Robert Armstead, a relative of the above veterans, is working to have all three men buried side-by-side at the Great Lakes National Cemetery in Holly Township.

 Robert Armstead, the son of Robert E. Armstead, a WWII veteran, is close to raising enough money to have his father and two other relatives, also veterans, buried side-by-side with full military honors at the Great Lakes National Cemetery in Holly Township.

 The date for this service has not been finalized.

 In addition to Robert E. Armstead, the other family members are Peter Armstead from the Civil War and Earl Armstead from WWI. These three veterans all came from poor rural farms in Michigan.

 All three men were honorably discharged and proud to have served their country.

 The burial of Peter, Earl and Robert will make history in the state of Michigan as well as the United States, said Robert Armstead. “We cannot find other family members with Civil War, WWI and WWII family linkage that are all buried side-by-side at a National Veterans Cemetery,” he said.

 The young Armstead is hoping to raise $15,000 for final burial costs. He is near that amount with his gofundme page, “Paying Tribute to Three Family War Veterans.” Funds will be used for disinterment/reinternment, transportation, funeral home, and other related burial costs.

 A motorcade will escort Peter, Earl, and Robert from a local funeral home to the Great Lakes National Cemetery.

 Robert Armstead said Peter, Earl and Robert E. served in combat positions in the wars and all developed PTSD (post traumatic stress disorder) in various forms, suffering the rest of their lives after the war with other war-related conditions as well. For many veterans, the pain and suffering of going to war doesn’t stop after the war stops; it painfully lingers on with them for the rest of their lives. Their families suffered as well, as they endured the pain and suffering of watching their loved ones suffer after the wars.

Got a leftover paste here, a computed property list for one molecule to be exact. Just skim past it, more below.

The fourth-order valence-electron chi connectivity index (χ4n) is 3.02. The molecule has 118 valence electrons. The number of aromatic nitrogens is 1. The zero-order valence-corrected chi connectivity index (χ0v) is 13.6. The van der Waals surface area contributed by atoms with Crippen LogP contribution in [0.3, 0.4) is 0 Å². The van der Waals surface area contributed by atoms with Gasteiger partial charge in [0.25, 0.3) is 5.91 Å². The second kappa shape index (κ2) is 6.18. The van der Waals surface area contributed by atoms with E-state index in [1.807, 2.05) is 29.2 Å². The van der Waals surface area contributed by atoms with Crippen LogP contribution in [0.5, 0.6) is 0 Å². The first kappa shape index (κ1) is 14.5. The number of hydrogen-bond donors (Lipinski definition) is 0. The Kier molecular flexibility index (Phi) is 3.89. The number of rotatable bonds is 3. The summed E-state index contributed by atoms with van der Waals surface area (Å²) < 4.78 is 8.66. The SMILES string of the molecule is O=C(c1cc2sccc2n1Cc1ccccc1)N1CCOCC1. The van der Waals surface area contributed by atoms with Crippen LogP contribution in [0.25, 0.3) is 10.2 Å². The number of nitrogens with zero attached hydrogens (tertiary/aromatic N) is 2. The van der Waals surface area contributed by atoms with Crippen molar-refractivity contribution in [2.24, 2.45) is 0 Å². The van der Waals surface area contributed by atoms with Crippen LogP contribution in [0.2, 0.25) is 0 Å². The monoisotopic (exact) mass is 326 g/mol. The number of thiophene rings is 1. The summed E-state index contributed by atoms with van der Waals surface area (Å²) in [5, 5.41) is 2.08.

Peter Armstead fought in the Civil War from 1861 to 1864.  He was captured and placed in a Confederate prisoner of war camp along with other Union prisoners, who survived on nothing more than water and eating tobacco to stay alive. He was discharged for war-related disabilities and suffered from these war related disabilities and laid bed-ridden until he died at the of age 49, leaving behind six children and a wife. Peter married later in life, with his oldest child 14 and his youngest child 9 months at the time of his death. Peter was a farmer prior to the war.

 Robert Earl Armstead, referred to as Earl Armstead by his family, fought in World War I in France. He developed emphysema as a result of the war and had a steady cough for the rest of his life. He died earlier than his other family members. Prior to the war, Earl worked as a farmer and a lumberman in Northern Michigan. He was a kind-hearted man who loved his wife, Alberta, and adored his nephew Robert E. Armstead, who would become a WWII veteran.

 Robert E. Armstead fought in the European Theater of War during WWII. He served in the armored division (M-4 Sherman Tank) and earned the rank of sergeant. He had hearing loss and developed other conditions as a result of being in the war, which he dealt with the rest of his life. He was born in 1926 on a poor rural farm in Northern Michigan in one of the worst snowstorms. He was born a blue baby (a baby with a blue complexion from lack of oxygen in the blood due to a congenital defect of the heart or major blood vessels) and had come very close to death. He barely survived the Great Depression. After the war he started his own construction company and hired veterans.

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